In other words, this isn't about the size of the tax cut, but about the fact that every working family, except those making more than $190,000, received as much as $800 in tax cuts.
Kessler says in reality "John F. Kennedy seems to win the prize for biggest tax cut, at least in the last half century," and the Bush tax cuts were "more than twice as large as Obama's tax cut over the same three-year time span." And as we recall, those cuts went to 100% of taxpayers, not just 95%, so they were broader as well as bigger.
Train to Nowhere
Yesterday we noted that President Obama was holding up Detroit, a once-great industrial center that precipitously decayed in the latter half of the 20th century and has continued its decline ever since, as a model for America. An editorial in the Detroit News points to another similarity between the Motor City and Obama's America--boondoggle trains:
The rail system circles downtown Detroit and was built in 1987 on the theory that it would help fill office buildings and draw new restaurants, residents and retail outlets. It was also supposed to connect to hoped-for subway and rail lines.
But like many government projects built without regard for a return on investment, the People Mover never delivered on its promise.
Ridership never reached the 12 million annual passengers predicted before it opened, let alone the 20 million needed to break even. So the city has kicked in huge subsidies to keep if from shutting down and standing as yet another reminder of Detroit's struggles.
This year, the subsidy was $4.4 million. Ridership is 2.2 million. That means the city subsidized each ride by $2. Passenger fares bring in just $900,000.
The expense might be justifiable if the People Mover had sparked development. But many of the stations are in empty buildings, and there's no noticeable concentration of commercial activity around the rail stops.
A news story reports that the Detroit City Council "cut the People Mover's subsidy by $1 million to $3.4 million, which will trigger a reduction in state aid. [Mayor Dave] Bing could submit a budget amendment to avoid a shutdown, but Council President Charles Pugh said he's not sure whether that's the right course of action. 'That's a big problem, (but) this is not an essential service, so we can't fully fund them,' Pugh said." Meanwhile, the City Council is hard at work on another boondoggle: a $550 million "light rail" project.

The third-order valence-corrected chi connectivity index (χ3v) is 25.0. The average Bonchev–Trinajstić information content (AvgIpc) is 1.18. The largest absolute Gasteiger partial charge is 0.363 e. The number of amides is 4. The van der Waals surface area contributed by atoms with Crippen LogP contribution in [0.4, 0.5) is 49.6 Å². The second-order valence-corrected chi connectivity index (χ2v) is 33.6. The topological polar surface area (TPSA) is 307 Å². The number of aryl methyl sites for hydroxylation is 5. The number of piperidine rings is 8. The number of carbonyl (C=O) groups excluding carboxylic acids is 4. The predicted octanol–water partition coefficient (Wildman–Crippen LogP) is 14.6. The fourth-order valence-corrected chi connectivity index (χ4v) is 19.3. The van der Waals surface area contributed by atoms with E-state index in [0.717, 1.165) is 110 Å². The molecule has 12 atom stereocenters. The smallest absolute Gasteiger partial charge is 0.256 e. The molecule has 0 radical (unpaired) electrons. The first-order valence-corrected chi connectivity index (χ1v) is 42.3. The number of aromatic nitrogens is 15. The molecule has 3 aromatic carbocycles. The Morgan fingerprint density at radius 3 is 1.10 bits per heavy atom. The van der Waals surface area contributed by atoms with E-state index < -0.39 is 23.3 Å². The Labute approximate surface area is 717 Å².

Reader Jim McGovern, who lives in a Detroit suburb, describes the proposed 9.3-mile train: "9.1 miles of this route will run through one of the most dilapidated, burnt-out stretches of urban cement in the country, if not the world. Imagine the Orient Express running through Mogadishu."
He's the One
"A man accused of stealing a cellphone from a teen at a bus stop was found thanks in part to his President Barack Obama T-shirt," reports the Corpus Christi (Texas) Caller-Times:
Officers were called to a convenience store in the 4300 block of Ayers Street at 12:45 a.m. Wednesday where a 16-year-old told them he was robbed while waiting at a nearby bus stop. The teen said a thin black man between 20-25 years old with short hair and wearing a black shirt with President Obama's image, red shorts and black shoes threatened to shoot him if he did not give up his cellphone.
It's a bit of a surprise that there's a street named after Bill Ayers in Texas of all places. But think of this: Two or three years ago, there were a lot more people wearing Obama T-shirts. Now, thanks to the president's declining popularity, it's a lot easier to find the criminals.